Irani Bakes Spread Through India. Now, They’re Disappearing.

As Parsi cafés shutter, Irani bakes that have become teatime staples — from mawa cake to nankhatai — are at risk of vanishing, too.

Mallika Basu

April 25, 2022

Irani Bakes Spread Through India. Now, They’re Disappearing.
Bhakra

Take light Victoria sponge batter, incorporate pillowy leftover evaporated milk solids, and add cardamom and nutmeg, and you get a cake steeped in rich, delectable history. Mawa cake combines age-old skill, European influences, and a generous dash of ingenuity. It is part of a family of Parsi and Iranian cakes and bakes that have been captivating palates for generations. 

Sugar is a key ingredient and potent symbol for the Parsi community in the Indian subcontinent. The first Persians to arrive in India over a thousand years ago were Zoroastrians fleeing religious persecution in Iran. Legend has it that a local Indian king sent waiting Persian refugees a cup overflowing with milk, signifying that there was no more room in his kingdom. The Persians, however, sent the cup back after blending in a spoonful of sugar, showing how they would enrich the local community. The king welcomed the people — Parsis, meaning from ancient Persia or Pars, as they came to be known — to their new home in the Western parts of India.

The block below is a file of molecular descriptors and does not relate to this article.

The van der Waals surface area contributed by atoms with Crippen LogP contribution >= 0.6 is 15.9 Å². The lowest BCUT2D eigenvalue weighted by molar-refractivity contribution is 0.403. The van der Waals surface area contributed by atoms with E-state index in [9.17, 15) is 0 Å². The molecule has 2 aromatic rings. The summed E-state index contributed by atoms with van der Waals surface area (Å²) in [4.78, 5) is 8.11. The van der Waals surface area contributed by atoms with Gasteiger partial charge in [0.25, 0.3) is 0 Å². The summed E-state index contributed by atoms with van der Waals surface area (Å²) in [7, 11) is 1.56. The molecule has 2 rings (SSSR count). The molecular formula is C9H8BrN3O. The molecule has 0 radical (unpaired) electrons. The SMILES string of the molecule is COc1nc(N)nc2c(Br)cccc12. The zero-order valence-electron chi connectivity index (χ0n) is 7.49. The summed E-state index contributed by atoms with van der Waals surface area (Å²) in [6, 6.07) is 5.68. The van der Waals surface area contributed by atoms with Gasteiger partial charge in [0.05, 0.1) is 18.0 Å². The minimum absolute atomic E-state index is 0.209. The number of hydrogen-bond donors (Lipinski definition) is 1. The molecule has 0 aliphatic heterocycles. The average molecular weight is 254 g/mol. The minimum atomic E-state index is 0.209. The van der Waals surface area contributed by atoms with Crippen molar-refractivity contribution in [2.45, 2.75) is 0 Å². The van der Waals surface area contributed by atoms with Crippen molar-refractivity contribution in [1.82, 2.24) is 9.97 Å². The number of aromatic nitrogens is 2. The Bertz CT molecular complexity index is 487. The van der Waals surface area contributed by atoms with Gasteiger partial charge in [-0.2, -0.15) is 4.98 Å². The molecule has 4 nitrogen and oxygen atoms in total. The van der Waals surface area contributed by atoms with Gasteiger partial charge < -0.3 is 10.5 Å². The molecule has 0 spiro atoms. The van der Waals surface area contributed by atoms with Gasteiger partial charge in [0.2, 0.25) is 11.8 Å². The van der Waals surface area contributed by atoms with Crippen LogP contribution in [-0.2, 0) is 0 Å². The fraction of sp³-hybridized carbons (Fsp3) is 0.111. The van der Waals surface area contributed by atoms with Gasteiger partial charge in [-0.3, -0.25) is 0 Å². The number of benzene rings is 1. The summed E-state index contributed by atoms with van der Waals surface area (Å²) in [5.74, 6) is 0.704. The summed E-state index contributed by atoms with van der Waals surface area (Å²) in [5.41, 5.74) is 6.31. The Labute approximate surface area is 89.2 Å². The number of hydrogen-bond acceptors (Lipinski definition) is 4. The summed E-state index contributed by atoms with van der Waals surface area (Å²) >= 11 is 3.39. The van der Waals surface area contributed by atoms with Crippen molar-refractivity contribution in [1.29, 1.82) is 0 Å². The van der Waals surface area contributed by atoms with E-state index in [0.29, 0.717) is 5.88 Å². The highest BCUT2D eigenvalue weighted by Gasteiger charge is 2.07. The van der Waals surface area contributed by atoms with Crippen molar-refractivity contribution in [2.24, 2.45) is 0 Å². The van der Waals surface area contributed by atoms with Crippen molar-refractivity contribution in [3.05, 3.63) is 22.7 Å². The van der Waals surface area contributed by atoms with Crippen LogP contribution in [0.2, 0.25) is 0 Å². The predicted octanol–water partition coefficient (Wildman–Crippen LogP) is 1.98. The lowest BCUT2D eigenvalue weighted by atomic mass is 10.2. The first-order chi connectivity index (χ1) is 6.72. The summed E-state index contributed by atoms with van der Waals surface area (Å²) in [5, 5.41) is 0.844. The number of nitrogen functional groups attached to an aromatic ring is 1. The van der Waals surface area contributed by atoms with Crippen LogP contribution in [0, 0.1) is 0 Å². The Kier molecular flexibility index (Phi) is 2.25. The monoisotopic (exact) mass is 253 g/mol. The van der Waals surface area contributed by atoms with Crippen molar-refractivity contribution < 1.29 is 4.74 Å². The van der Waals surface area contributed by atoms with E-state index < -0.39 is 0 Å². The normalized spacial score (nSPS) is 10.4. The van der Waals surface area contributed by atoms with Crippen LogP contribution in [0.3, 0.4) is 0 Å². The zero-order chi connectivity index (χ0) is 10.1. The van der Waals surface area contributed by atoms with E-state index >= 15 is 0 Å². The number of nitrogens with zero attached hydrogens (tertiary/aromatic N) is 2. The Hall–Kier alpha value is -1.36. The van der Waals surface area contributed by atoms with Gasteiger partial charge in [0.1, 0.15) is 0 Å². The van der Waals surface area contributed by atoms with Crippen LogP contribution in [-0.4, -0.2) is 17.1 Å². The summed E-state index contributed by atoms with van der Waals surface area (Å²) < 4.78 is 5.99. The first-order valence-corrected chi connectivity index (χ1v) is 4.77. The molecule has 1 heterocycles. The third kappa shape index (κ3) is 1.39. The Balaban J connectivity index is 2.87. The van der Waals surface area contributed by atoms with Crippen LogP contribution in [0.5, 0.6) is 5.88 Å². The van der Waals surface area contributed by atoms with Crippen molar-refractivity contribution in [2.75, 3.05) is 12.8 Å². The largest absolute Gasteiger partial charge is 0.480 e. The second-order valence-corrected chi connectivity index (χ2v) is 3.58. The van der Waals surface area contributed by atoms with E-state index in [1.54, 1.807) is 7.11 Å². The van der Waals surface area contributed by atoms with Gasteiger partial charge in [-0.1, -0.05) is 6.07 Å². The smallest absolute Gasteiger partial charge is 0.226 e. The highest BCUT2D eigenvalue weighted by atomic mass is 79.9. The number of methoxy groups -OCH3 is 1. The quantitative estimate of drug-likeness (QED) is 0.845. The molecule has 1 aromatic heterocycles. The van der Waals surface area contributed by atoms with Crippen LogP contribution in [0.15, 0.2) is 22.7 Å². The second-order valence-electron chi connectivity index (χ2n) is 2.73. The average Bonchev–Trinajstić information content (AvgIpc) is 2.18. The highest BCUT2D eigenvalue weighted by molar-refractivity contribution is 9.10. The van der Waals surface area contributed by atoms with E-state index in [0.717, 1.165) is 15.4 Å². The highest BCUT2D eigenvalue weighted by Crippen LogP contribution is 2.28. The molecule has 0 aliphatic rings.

Parsis brought not only their hospitality and entrepreneurial spirit, but also a strong love of sweet and savory snacks. They quickly went about incorporating local tastes and textures into their palate, inspired by Indian locals as well as Dutch and Portuguese colonizers. These influences would lead to the invention of various breads, biscuits, and cakes that would soon spread throughout the subcontinent and change teatime in the country forever. Now, as Parsi cafés face headwinds with many shuttering their doors over the past few years, the tradition of these very baked goods may be in danger of dying out.